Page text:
Originally published on CleanTechies.
The South American country of Paraguay will soon take its first step towards implementation of renewable energy technologies and, in the process, will join other major economies on the continent in moving towards large-scale adoption of clean energy.
According to media reports, the legislature of Paraguay is expected to approve the country’s first renewable energy law before the year’s end. The law is likely to have provisions asking the country’s power utility, ANDE, to acquire a set minimum percentage of electricity from renewable energy sources — similar to Renewable Purchase Standards applicable in the United States.
This percentage is expected to be 5%, which is not as ambitious as seen the world over. Yet, it could be a good start which may eventually lead ANDE to voluntarily increase the renewable energy share. The law is expected to focus on distributed renewable energy generation to enable electricity access for remote regions of the country.
However, ANDE may also initiate competitive auctions for large-scale solar and wind energy projects. Several countries across South America have successfully implemented competitive auctions in the renewable energy sector, including Chile, Brazil, and Peru.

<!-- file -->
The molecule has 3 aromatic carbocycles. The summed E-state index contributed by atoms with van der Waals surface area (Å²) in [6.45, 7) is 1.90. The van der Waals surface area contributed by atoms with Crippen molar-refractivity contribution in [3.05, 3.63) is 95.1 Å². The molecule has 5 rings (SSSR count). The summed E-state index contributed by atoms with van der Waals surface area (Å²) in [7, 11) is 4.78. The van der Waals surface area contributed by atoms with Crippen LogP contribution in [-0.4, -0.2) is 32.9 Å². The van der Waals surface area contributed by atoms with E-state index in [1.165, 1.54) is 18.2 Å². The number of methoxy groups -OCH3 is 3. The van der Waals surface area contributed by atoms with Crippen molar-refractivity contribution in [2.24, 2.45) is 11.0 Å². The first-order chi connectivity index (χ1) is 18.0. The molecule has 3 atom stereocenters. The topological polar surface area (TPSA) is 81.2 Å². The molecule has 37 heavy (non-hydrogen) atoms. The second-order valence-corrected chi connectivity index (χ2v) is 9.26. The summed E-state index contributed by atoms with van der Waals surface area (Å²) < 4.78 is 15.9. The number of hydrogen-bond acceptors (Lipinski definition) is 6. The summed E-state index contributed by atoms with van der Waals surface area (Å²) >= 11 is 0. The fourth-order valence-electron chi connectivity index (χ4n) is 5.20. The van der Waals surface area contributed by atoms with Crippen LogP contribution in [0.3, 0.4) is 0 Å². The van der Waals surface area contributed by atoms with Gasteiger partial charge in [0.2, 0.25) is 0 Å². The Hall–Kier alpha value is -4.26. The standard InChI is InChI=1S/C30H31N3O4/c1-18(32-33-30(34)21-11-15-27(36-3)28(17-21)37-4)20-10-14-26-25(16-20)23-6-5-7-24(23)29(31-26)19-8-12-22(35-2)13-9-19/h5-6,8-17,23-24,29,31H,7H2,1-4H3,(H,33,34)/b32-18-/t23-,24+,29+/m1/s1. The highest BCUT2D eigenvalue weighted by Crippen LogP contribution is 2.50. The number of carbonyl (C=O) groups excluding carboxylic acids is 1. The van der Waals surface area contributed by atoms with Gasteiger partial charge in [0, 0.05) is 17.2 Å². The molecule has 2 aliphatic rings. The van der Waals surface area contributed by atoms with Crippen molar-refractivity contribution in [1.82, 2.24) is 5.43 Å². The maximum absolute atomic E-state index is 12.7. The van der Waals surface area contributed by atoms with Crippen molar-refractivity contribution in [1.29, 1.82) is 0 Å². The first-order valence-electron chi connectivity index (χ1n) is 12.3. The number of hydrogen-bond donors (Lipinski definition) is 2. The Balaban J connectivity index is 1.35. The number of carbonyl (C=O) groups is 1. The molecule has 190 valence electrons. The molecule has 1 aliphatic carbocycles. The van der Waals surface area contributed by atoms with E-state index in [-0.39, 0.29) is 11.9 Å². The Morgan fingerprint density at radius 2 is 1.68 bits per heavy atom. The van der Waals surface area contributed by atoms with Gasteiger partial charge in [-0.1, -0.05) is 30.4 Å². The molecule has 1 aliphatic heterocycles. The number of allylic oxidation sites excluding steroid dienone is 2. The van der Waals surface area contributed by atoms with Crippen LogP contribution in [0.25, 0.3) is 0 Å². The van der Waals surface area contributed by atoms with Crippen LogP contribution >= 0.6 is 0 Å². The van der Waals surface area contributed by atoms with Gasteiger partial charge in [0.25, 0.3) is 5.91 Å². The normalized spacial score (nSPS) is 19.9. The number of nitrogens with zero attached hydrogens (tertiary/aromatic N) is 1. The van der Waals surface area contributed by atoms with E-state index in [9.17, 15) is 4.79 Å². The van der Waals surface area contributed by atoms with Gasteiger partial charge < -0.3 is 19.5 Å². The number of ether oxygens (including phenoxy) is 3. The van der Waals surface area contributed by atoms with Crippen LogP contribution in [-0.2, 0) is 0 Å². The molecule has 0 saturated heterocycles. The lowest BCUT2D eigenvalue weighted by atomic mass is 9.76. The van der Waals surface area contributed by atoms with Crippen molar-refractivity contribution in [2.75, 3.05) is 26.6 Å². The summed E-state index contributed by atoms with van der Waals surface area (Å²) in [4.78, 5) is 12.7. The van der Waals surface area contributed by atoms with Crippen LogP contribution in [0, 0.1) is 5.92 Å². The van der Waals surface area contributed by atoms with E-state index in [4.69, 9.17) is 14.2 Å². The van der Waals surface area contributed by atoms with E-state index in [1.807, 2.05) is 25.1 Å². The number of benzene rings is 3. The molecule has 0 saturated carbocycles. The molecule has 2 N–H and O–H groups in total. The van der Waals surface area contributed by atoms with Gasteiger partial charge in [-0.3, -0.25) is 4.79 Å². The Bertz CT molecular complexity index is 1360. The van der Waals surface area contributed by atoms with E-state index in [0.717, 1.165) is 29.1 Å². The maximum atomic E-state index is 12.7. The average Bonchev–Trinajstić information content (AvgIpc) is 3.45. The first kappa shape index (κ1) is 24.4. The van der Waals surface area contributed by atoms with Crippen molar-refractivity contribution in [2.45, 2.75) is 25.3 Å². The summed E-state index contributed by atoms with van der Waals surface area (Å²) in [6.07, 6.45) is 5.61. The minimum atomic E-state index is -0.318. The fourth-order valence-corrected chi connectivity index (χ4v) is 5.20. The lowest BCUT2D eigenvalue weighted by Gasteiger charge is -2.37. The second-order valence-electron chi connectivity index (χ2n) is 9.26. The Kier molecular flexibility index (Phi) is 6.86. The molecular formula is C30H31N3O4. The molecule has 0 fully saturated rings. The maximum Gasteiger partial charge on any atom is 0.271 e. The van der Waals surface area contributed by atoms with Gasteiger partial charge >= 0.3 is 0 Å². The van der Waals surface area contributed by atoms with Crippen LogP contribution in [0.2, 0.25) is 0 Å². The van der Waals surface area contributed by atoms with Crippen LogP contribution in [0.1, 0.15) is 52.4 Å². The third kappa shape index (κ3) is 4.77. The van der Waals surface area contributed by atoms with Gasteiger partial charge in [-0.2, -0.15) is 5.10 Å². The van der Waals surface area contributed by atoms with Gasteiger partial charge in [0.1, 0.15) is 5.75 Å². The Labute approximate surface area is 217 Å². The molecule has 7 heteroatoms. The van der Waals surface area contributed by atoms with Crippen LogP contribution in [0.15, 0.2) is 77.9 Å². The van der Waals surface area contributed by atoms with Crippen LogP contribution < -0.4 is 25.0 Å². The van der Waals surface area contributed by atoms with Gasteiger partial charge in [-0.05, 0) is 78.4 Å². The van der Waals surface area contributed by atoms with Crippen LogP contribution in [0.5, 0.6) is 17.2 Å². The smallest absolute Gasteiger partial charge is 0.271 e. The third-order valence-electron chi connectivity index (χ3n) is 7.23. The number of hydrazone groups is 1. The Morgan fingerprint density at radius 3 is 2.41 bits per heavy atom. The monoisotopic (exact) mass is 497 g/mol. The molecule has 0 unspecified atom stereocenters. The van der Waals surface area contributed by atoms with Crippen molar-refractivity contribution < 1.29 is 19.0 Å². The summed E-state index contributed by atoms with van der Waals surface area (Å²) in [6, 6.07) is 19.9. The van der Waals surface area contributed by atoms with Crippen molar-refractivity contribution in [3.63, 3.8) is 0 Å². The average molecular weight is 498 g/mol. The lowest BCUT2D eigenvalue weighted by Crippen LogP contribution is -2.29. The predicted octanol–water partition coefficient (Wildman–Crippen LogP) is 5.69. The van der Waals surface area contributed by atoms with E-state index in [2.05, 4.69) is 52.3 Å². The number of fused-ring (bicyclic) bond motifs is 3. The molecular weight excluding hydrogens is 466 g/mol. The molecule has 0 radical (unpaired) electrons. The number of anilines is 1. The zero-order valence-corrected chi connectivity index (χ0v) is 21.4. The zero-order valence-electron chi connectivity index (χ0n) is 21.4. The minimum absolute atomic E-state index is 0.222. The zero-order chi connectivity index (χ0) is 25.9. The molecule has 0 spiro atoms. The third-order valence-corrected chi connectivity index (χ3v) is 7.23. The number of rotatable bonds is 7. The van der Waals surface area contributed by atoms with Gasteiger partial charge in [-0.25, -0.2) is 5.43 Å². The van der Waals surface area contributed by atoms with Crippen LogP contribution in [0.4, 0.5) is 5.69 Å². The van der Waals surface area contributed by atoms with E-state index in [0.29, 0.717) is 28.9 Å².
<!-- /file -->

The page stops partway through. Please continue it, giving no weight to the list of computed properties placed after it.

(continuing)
While some may say the 5% target is too little, too late, it is worth noting that nearly 100% of the electricity generated in Paraguay comes from hydro power projects. In the primary energy consumption, however, oil remains a large contributor at 37% in 2012, with biomass leading with 45% share.
In 2015, an initiative was launched to map the solar and wind energy potential in Paraguay. There has been no recent update on the outcome of that exercise.
Reprinted with permission.
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